We hear a lot about generational divides. What we hear much less about are the bridges: how people of different generations can and do connect; how we can support and help one another and each offer the other things of great value.
My boyfriend has a problem with sex, I know him very well and I know he's not just being a guy. He likes to play around a lot but he's very iffy about me touching him I don't know how to help this or what to do... he did have a really terrible experience when he was younger but he's had long term relationships and he has slept with other women but only 2....
I was one of several guests on a radio show in Baltimore on Friday. The topic of the show was apparently going to be about sex education and social justice, but turned out to be more like fear-mongering and a whole lot of projections around teen sexuality mixed with focus on parents and teen sexuality.
One of the most troubling things was a statement that rape survivors "compulsively have sex."
This is a very common stereotype. It's one that can be incredibly damaging in several ways. It's also one which has long since been dismantled by rape survivors, people who work in the field as advocates for survivors and educators about rape.
I moved to Seattle around four years ago from Minneapolis, where I lived for six years after leaving my hometown of Chicago. Growing up in Chicago, living in Minnesota and after an early childhood on the east coast, I was used to old things, to history, to a total lack of shiny-and-new. Growing up poor and in a number of far less-than-ideal living situations, my normal in how and where I lived was often pretty rough around the edges, and often involved a lot of effort from me, typically more than my fair share.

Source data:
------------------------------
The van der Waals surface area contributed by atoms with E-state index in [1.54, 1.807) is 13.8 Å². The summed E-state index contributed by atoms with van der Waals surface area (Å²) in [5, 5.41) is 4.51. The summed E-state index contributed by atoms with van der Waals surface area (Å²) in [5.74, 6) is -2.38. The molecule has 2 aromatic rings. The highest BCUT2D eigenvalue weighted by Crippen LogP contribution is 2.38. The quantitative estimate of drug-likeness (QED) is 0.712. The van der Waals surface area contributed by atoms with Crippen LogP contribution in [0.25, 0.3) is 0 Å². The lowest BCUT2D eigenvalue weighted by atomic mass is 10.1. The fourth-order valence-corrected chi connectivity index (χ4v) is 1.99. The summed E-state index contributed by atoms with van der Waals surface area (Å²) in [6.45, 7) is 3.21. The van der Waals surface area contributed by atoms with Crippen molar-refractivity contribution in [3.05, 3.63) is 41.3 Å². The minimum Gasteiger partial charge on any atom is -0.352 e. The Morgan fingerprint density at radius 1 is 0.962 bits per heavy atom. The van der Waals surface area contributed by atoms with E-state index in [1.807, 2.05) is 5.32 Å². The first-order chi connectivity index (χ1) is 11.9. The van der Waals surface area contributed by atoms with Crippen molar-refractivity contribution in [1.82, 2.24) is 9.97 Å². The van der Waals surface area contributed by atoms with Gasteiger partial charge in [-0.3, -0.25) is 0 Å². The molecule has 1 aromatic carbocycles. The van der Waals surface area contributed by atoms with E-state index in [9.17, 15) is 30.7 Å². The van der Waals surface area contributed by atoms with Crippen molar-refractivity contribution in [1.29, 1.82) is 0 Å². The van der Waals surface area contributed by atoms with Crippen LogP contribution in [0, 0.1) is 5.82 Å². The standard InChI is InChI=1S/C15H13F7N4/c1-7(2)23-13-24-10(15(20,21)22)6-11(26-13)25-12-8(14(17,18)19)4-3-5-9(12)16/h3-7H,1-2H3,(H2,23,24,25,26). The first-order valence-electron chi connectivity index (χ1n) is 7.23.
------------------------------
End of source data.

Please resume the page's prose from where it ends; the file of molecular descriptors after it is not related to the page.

I'm a girl, but I've always felt like I'm in the wrong body. Every time I picture myself, I see a boy. I want to get a sex change, but I know how much it can cost....
I was watching a debate about sex education today, one rife with a lot of ludicrous statements, but the statement that quality sex education could not possibly help prevent sexual abuse stuck with me. It was all the more infuriating as someone who knows too well that a lack of knowledge about bodies and sex, and a lack of information about sexual consent and autonomy are some of the hugest reasons why sexual abuse is so prevalent.
On top of doing what I do here at Scarleteen (and everything else I do), I also do some outreach sexuality and sexual rights education for a youth homeless shelter here in Seattle. My partner also now works full-time at that shelter, and when he came home last night and filled me in on some things that had gone on that day, I got struck very hard in the gut with some feelings I hadn't fully realized for myself until then, both about that work and the young people there, but also about some of my experiences with some of the users at Scarleteen.
So, I wrote the residents there a letter this morning that I'd also like to share with you, because the way I feel about them is also the way I feel about plenty of you.